Fiat Chrysler Faces $105m Fine

Fiat Chrysler Faces $105m Fine
Fiat Chrysler Faces $105m Fine

Fiat Chrysler Automobiles faces a record $105 million fine for its handling of recent recalls and will be overseen by an independent safety monitor under sweeping penalties imposed by the National Highway Traffic Safety Administration, according to media reports.

The company will also be required, in some cases, to buy back some vehicles as part of the government’s probe into Fiat Chrysler's handling of nearly two dozen recalls covering 11 million light vehicles. The recalled vehicles include older Jeep models with rear fuel tanks that have been linked to numerous fatal fires.

The penalties and settlement between Fiat Chrysler and NHTSA were first reported by The Wall Street Journal.

Under terms of the deal with regulators, Fiat Chrysler plans to offer cash to encourage owners of the older Jeeps with rear fuel tanks to have repairs made. In some cases, the company will offer additional money on top of the value of their vehicle if they decide to trade it in, the Journal reported, citing people briefed on the matter.

NHTSA is expected to announce the fine and other penalties, part of a consent order, as early as Monday, reports said.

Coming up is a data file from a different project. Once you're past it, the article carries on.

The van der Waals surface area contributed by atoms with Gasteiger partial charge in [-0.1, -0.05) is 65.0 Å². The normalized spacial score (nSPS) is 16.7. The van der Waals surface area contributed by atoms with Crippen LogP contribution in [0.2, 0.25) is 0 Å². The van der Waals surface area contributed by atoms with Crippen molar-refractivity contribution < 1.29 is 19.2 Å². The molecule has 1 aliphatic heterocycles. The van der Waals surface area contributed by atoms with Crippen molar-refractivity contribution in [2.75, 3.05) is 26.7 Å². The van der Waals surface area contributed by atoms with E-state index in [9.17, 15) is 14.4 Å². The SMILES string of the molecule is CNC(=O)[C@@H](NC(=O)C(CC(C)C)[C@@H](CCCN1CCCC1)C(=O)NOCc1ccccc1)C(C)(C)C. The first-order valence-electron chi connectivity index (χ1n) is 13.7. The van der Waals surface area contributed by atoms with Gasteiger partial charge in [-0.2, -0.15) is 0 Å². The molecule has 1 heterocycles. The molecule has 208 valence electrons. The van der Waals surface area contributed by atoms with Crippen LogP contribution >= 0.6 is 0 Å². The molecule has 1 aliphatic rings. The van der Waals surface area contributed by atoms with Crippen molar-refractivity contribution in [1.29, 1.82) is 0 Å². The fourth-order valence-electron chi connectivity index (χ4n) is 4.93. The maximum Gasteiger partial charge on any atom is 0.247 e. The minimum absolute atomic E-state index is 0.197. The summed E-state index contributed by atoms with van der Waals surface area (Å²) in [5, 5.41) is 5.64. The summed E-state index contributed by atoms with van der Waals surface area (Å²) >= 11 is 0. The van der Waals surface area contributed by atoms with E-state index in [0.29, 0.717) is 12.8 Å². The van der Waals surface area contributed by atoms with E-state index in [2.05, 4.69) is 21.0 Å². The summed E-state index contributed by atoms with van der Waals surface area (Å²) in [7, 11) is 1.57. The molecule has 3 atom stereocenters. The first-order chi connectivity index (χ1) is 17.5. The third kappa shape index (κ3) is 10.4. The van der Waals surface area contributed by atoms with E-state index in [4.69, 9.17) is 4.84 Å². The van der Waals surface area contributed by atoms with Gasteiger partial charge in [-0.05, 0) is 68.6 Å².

Under the terms of the consent order, the company can recover a portion of the fine if certain conditions are met, the Journal said.

The financial penalties are not tied to the handling of specific recalls but cover inadequate and lagging repairs; misleading and obstructing regulators; and failing to notify car owners of recalls in a timely manner, the Journal reported.

Fiat Chrysler has been in talks with NHTSA over the penalties for several weeks after the agency held a hearing into the company's recall and safety practices earlier this month.

At the hearing this month into Fiat Chrysler's safety practices and recent recalls, Scott Kunselman, senior vice president of vehicle safety and regulatory affairs for the company, acknowledged Fiat Chrysler has fallen short while handling recalls and said NHTSA officials had "legitimate" concerns about the automaker's practices.